EGU23-5936, updated on 22 Feb 2023
EGU General Assembly 2023
© Author(s) 2023. This work is distributed under
the Creative Commons Attribution 4.0 License.

What does the European Spatial Data Infrastructure INSPIRE need in order to become a Green Deal Data Space?

Joan Masó1, Alba Brobia1, Ivette Serral1, Ingo Simonis2, Francesca Noardo2, Lucy Bastin3, Carlos Cob Parro4, Joaquín García4, Raul Palma5, and Sébastien Ziegler6
Joan Masó et al.
  • 1CREAF, Fac. Ciencies, Campus UAB, Bellaterra (Barcelona), Spain
  • 2OGC, Technologielaan 3, Leuven 3001, Belgium
  • 3Aston University, Aston St, Birmingham B4 7ET, United Kingdom
  • 4ATOS, Onda de Europa 5, Tres Cantos, Madrid, Spain
  • 5Instytut Chemii Bioorganicznej Polskiej Akademii Nauk (PSNC), Noskowskiego 12-14, Poznan, Poland,
  • 6Mandat International, Chem. du Champ-Baron 3, Genève, Switzerland

In May 2007, the INSPIRE directive established the path towards creating the European Spatial Data Infrastructure (ESDI). While the Joint Research Centre (JRC) defined a set of detailed implementation guidelines, the European member states determined the agencies responsible for delivering the different topics specified in the directive’s annexes. INSPIRE’s goal was - and still is - to organize and share Europe’s data supporting environmental policies and actions. However, the way that INSPIRE was defined limited contributions to the public sector, and limited topics to those specifically listed in its annexes. Technical challenges and a lack of appropriate tools have impeded INSPIRE from implementing its own guidelines, and even after 15 years, the dream of a continuous, consistent description of Europe’s environment has still not completely materialized. We should apply the lessons learnt in INSPIRE when we build the Green Deal Data Space (GDDS). To create the GDDS, we should start with ESDI (the European Spatial Data Infrastructure), but also engage and align with the ongoing preparatory actions for data spaces (e.g., for green deal and agriculture) as well as include actors and networks that have emerged or been organized in the recent years. These include: networks of in situ observations (e.g. the  Environmental Research Infrastructures (ENVRI) community); Citizen Science initiatives (such as the biodiversity observations integrated in the Global Biodiversity Information Facility (GBIF), or sensor communities for e.g. air quality); predictive algorithms and machine learning models and simulations based on artificial intelligence (such as the ones deployed in the European Open Science Cloud, International Data Space Association and Gaia-X; services driven both by the scientific community and the private sector); remote sensing derived products developed by the Copernicus Services. Most of these data providers have already embraced the FAIR principles and open data, providing many examples of best practice which can assist newer adopters on the path to open science. In the Horizon Europe project AD4GD (AllData4GreenDeal), we believe that, instead of trying to force data producers to adopt cumbersome new protocols, we should take advantage of the latest developments in geospatial standards and APIs. These allow loosely coupled but well documented and interlinked data sources and models in the GDDS while achieving scientifically robust integration  and easy access to data in the resulting workflows. Another fundamental element will be the adoption of a common and extensible information model enabling the representation and exchange of Green Deal related data in an unambiguous manner, including vocabularies for Essential Variables to organize the observable measurements and increase the level of semantic interoperability. This will allow systems and components from different technology providers to seamless interoperate and exchange data, and to have an integrated view and access to exploit the full value of the available data. The project will validate the approach in three pilot cases: water quality and availability of Berlin lakes, biodiversity corridors in the metropolitan area of Barcelona and low cost air quality sensors in Europe. The AD4GD project is funded by the European Union under the Horizon Europe program.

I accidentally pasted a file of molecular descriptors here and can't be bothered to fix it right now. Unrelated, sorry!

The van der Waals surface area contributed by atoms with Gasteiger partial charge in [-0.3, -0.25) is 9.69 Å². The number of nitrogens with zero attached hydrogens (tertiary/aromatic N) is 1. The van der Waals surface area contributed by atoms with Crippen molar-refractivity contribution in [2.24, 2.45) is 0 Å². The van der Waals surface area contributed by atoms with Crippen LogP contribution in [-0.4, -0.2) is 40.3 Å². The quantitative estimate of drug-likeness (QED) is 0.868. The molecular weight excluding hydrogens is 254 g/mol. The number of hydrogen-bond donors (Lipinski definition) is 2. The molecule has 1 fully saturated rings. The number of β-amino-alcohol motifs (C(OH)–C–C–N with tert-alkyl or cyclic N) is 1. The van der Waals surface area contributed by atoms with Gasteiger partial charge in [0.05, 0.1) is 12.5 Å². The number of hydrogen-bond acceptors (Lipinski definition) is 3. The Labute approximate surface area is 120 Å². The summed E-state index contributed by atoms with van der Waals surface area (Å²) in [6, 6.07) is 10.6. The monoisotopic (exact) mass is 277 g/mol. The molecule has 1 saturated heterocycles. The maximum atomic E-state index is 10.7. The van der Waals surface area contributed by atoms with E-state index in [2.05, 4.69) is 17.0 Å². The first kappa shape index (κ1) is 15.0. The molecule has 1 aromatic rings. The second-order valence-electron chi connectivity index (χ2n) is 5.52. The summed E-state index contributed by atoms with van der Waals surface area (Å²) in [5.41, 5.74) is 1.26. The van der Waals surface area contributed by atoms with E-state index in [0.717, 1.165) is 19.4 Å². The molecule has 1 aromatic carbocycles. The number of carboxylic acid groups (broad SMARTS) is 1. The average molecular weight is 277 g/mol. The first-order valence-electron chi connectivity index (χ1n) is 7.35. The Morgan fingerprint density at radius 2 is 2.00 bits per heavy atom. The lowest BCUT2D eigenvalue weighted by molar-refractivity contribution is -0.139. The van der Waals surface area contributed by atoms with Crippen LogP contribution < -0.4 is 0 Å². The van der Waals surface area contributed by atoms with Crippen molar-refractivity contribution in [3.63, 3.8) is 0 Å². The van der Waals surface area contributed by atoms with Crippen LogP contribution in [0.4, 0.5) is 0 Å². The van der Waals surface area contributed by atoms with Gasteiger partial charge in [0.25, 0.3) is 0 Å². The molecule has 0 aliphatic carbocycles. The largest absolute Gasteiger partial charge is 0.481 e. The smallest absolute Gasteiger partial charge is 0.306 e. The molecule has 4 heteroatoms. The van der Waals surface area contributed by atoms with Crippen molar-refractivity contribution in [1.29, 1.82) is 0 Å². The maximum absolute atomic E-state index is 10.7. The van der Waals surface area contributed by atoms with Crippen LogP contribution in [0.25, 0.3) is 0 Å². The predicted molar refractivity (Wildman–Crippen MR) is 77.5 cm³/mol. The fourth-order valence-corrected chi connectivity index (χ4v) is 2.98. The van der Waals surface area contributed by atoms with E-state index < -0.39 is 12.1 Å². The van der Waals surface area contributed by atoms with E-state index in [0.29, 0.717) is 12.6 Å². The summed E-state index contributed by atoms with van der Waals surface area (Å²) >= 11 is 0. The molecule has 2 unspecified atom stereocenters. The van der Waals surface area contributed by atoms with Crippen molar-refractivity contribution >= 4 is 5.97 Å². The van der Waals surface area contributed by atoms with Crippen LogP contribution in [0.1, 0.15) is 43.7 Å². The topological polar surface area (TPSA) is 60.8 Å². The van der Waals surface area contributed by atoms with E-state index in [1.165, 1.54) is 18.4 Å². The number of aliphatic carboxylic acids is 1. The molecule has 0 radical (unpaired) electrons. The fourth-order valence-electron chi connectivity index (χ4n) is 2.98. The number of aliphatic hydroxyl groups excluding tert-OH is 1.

How to cite: Masó, J., Brobia, A., Serral, I., Simonis, I., Noardo, F., Bastin, L., Cob Parro, C., García, J., Palma, R., and Ziegler, S.: What does the European Spatial Data Infrastructure INSPIRE need in order to become a Green Deal Data Space?, EGU General Assembly 2023, Vienna, Austria, 24–28 Apr 2023, EGU23-5936,, 2023.